Former La. Governor Edwin Edwards has died at 93
BATON ROUGE, La. (WAFB) - Edwin Edwards, the longest-serving governor in Louisiana history, has passed away at the age of 93.
The former governor died peacefully Monday morning at his home in Gonzales, La. with family and friends by his bedside. Louisiana’s only four-term governor died of respiratory problems that had plagued him in recent years, doctors said. Edwards was less than a month short of his 94th birthday.
On Monday, July 5, Edwards had placed himself in hospice care following a trip the day before by ambulance to nearby Our Lady of the Lake St. Elizabeth Hospital with complaints of pain in his right lung. Physicians took X-rays and a CAT scan of both lungs but said the tests revealed nothing.
Current Louisiana Gov. John Bel Edwards issued the following statement about the former governor’s passing.
“Few people have made such an indelible mark on our state as Governor Edwin Edwards. At just 17, he joined the Navy during World War II, beginning a lifetime of service to his state and country. He represented Louisiana’s 7th congressional district in the U.S. House of Representatives and served as the state’s only four-term governor, leading Louisiana through pivotal years of growth including launching efforts to create the state’s current constitution. Gov. Edwards was a fervent supporter of civil rights and ensured that his administration was as diverse as Louisiana, a commitment I have also made as governor. Edwin was a larger than life figure known for his wit and charm, but he will be equally remembered for being a compassionate leader who cared for the plight of all Louisianans. Our state has lost a giant, and we will miss him dearly. Donna and I send our deepest condolences to his wife, Trina, family and all who were blessed to call him a friend and ask everyone to join us in praying for God to comfort them during this difficult time.”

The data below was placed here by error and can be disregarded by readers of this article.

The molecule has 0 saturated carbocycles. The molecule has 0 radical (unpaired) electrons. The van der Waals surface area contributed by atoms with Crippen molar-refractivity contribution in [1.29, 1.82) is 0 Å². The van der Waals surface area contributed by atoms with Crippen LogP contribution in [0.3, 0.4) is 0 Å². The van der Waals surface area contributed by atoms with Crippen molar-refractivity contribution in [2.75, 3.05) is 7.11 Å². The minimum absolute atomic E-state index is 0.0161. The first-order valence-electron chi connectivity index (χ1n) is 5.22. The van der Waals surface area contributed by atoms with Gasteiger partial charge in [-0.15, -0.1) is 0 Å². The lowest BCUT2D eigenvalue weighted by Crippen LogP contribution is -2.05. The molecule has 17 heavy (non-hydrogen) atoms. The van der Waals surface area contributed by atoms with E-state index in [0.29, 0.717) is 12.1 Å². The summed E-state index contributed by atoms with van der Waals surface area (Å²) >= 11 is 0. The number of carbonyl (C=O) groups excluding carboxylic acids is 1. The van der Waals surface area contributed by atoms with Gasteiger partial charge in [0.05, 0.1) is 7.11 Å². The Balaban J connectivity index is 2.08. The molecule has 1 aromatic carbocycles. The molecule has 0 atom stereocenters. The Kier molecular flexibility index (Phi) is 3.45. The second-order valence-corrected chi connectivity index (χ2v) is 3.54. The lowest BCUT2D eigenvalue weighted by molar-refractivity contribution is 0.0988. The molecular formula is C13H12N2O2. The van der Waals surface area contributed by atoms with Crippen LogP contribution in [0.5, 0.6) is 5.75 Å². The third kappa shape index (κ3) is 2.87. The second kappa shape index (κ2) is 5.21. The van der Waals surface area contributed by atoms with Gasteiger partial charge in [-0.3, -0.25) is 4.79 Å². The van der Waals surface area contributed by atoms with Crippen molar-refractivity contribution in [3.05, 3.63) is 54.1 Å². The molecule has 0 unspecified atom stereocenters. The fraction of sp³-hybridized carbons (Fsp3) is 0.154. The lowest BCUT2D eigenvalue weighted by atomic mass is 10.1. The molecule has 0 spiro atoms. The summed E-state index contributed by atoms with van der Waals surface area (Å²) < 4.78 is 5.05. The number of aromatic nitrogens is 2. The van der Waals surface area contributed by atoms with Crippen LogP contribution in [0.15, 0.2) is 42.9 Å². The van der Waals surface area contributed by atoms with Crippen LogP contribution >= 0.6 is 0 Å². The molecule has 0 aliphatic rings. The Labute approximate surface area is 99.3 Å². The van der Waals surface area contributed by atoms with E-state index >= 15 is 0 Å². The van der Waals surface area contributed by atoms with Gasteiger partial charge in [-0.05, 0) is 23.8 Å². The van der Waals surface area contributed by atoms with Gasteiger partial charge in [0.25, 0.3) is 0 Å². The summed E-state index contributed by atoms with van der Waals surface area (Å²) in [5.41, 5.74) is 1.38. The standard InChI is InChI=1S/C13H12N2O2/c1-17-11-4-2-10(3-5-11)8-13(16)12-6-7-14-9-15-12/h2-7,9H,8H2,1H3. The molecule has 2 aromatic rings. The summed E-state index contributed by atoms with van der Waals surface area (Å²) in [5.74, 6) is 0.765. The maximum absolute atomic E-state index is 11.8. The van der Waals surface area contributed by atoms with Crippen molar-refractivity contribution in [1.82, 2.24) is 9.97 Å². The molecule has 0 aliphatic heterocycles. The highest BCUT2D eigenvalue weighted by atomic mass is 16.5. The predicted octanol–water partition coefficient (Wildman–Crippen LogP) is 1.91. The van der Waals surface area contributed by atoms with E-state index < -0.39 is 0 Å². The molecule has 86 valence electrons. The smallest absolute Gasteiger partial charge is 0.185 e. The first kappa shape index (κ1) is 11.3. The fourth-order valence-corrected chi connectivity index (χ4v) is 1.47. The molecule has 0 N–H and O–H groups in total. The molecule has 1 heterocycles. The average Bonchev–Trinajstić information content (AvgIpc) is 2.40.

Known for his charm, quick wit, and clever one-liners, Edwards was one of the state’s most popular governors in its history.
A Democrat and father of five, he served four terms as governor including 1972 to 1980, 1984 to 1988, and 1992 to 1996.
Born near Marksville, La., a young Edwards first thought he would eventually become a pastor. He joined the United States Navy in 1944, when he was just 17-years-old. Edwards later became a lawyer before settling down for his true love of politics.
He entered politics in 1954 and became a councilman for the City of Crowley, La. He remained councilman until his election into the Louisiana State Senate in 1964. It would be decades before Edwards would lose an election.
After serving in the state Senate for less than two years, Edwards was elected to the U.S. House of Representatives from Louisiana’s 7th Congressional District, a position which he held from 1965 to 1972.
When he entered the race for Louisiana governor, Edwards defeated 17 candidates in the Democratic primary. In the general election in 1972, Edwards defeated Republican Dave Treen to win the office.
During his first term as governor, Edwards quickly accomplished many things and became an extremely popular governor. He had tremendous support from southern Louisiana and cruised to a second term. He appointed more women and people of color to work with him than any other governor had previously.
His tenure as governor in the 1970s ended with a huge boom to the state’s oil and gas industry. He greatly expanded the state’s oil revenues by basing severance taxes on a percentage of the price of each barrel rather than the former flat rate. Edwards knew the constitution would keep him from running for a third consecutive term. He had to sit out from politics briefly, but made a promise he would be back.